Chlorhexidine Catheter lubricant Central lines Mouth washes and lozenges Skin preps Alcohol/chlorhexidine wipes Risk versus benefit of making them mandatory
Australia No central database, but many reports of increasing incidence NZ Some centres report their cases of allergy to a central body, the Centre for Adverse Reactions Monitoring (CARM) In the 43 years from 1965 until April 2008, CARM had 54 reports of chlorhexidine reactions. Four years later, by April 2012, these numbers had almost doubled to 100 reports The Problem
Latex allergy – Widespread in hospital products Not just perioperative Often delayed onset of reaction Concern after reactions increased after widespread use of latex products occurred Less of an issue now with labeling and alternatives Sound Familiar?
Blood collectors Radiology procedures ICU Emergency department General ward staff The solution requires…
A Chlorhexidine formulary list From St George Hospital Sydney
Widespread use of chlorhexidine as an antiseptic Clearly an effective antiseptic Broad spectrum Persistent effect in skin “One size fits all” approach Controversies
Texas Childrens Hospital 2004 – Chlorhexidine routinely used on CVC dressing changes 2005 – Chlorhexidine mouthwashes daily for AML patients qacA/B gene emerged in 2006 10% of MRSA 2009 22% of MRSA 2011 Resistance
Japan Issued a prohibition of chlorhexidine use on mucosal membranes in 1984 USA FDA issued a warning about increasing incidence of allergy from impregnated CVCs and other products in 1998 Warnings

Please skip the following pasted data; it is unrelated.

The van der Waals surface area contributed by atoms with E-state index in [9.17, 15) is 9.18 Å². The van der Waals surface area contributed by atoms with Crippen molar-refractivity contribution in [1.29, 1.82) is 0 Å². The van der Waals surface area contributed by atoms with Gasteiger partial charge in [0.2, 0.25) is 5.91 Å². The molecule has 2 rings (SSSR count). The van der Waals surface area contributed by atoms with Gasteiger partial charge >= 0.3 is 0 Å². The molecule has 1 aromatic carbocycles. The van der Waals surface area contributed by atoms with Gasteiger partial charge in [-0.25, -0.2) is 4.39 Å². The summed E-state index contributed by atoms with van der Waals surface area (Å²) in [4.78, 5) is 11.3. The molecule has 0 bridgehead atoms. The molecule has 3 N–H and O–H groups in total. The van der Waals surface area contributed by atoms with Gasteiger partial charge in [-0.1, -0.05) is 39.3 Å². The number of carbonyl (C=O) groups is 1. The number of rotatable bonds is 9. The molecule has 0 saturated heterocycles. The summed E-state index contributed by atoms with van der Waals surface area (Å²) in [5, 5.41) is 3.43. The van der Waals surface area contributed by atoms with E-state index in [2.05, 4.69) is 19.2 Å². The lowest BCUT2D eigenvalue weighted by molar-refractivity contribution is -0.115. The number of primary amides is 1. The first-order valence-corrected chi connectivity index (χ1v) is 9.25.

Moves by health departments toward recommending chlorhexidine for all procedures Good evidence for effectiveness of chlorhexidine on long duration lines (CVCs) No good evidence of benefit for short duration peripheral access Chlorhexidine baths pre-op? Chlorhexidine policy
Chlorhexidine anaphylaxis is increasing Be prepared to treat chlorhexidine allergic patients Be extra vigilant dealing with known chlorhexidine allergy patients Risk versus benefit Still remains the most effective antiseptic Rethink use of chlorhexidine for low infection risk Develop a chlorhexidine – free
Case discussions • 24yr male • Anaphylaxis under anaesthesia for fundoplication • Cardiac arrest, rash, angioedema • Treated promptly with adrenaline (bolus and infusion) and IV fluid • MCT 126mcg/L
Case 1 continued • Skin tested - Positive to Rocuronium Cross reactive to • Suxamethonium • Cisatracurium • Pancuronium Negative to Vecuronium Subsequent safe anaesthesia with same induction drugs and vecuronium
Case 2 25 year old male Metastatic bowel cancer Has hemicolectomy and chemotherapy to reduce peritoneal and hepatic disease Port inserted for chemo
Case 2 continued During chemo Multiple episodes of minor anaphylaxis from swabbing over port site before accessing One episode of anaphylaxis after an infusion line was swabbed before piggy-backing a chemo solution ……….Unrecognised
Then… GA for peritonectomy/liver resection Massive anaphylaxis after a chlorhexidine coated CVC is inserted through chlorhexidine/alcohol prep Cardiac arrest Resuscitated Subsequently tested positive to chlorhexidine on intradermal, skin prick and sIgE tests
Subsequently Meeting involving theatres, radiology, ICU about how to manage this patient and his multiple investigations without exposure to chlorhexidine Chlorhexidine - free protocol developed
Case 3 42 yr male Percutaneous lithotripsy Anaphylaxis post induction – fentanyl/propofol/Keflin/clonidine/dexamethasone Hypotension to 60mmHg plus rash Required 500mcg total IV dose of adrenaline Single MCT done intraoperatively (? Time) elevated (15.9 mcg/ml) Postop-course complicated by bleeding. Given cephalexin as part of treatment – caused severe red itchy rash Intradermal testing at normal/higher concentrations negative to all, including cephalothin
Case 3 cont. Represented for testing on a second occasion. Still negative to all tested meds But What if Keflin (cephalothin) was actually cephazolin?? Tested positive intradermally and SPT to cephazolin